Thousands of Detroiters are forced out of their homes by tax foreclosure every year.
Now a city council woman is fighting side by side with activists dedicated to helping people stay put.
Demonstrators lined up in a peaceful manner and rallied on Monroe Street near the Wayne County Treasurer's Office in Greektown.
Councilmembers Mary Sheffield and Councilman Gabe Leland say too many homes are being foreclosed in the City of Detroit.
The councilwoman issued a call to action urging the a portion of the Hardest Hit Funds be reprogrammed to prevent tax foreclosures.
"Tens of thousands of people are facing foreclosures in Detroit and the council members here say the county needs to take a better look at what works and what doesn't," Leland said.
"I also want to shed light on the step forward that is intended for people to use to help people stay in their homes and there's issues with that program," Sheffield said. "We're hearing from residents all over that restrictions are too tight, and that we need less restrictions with the program."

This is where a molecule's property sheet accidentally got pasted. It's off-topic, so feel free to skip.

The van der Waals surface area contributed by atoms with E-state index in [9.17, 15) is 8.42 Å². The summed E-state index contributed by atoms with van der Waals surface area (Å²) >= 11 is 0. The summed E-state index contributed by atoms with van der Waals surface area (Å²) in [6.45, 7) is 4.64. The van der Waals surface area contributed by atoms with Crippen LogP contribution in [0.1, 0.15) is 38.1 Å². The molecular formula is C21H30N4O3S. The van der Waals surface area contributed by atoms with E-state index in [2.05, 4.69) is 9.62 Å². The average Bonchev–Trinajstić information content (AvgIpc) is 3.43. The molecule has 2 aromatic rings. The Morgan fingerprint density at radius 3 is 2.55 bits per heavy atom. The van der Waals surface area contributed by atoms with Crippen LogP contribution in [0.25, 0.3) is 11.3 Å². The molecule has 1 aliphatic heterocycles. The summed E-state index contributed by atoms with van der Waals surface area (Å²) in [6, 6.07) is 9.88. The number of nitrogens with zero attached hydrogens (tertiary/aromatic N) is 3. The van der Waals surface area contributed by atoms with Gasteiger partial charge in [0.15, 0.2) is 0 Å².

Leland also wants to with state lawmakers to get rid of the 500 minimum in the housing auction bid.
"A lot of times, these properties are going to the wrong people," he said. "They're going to Investors, they're going into hands of people who really don't want to bring back Detroit, and bring back these neighborhoods."
The crowd of demonstrators grew Wednesday afternoon - their chants were heard and their message was clear.
Jeannine Spencer says she is a Detroit resident who has been denied help from the county resulting in her losing her home.
"It's like a few people on my block have been denied as well," she said. "Senior citizens who had been there for years, lost their homes."
Councilwoman Sheffield says there are roughly 14,000 thousand homes that face foreclosure in Wayne County, and a high percentage of that numbers are properties in the city.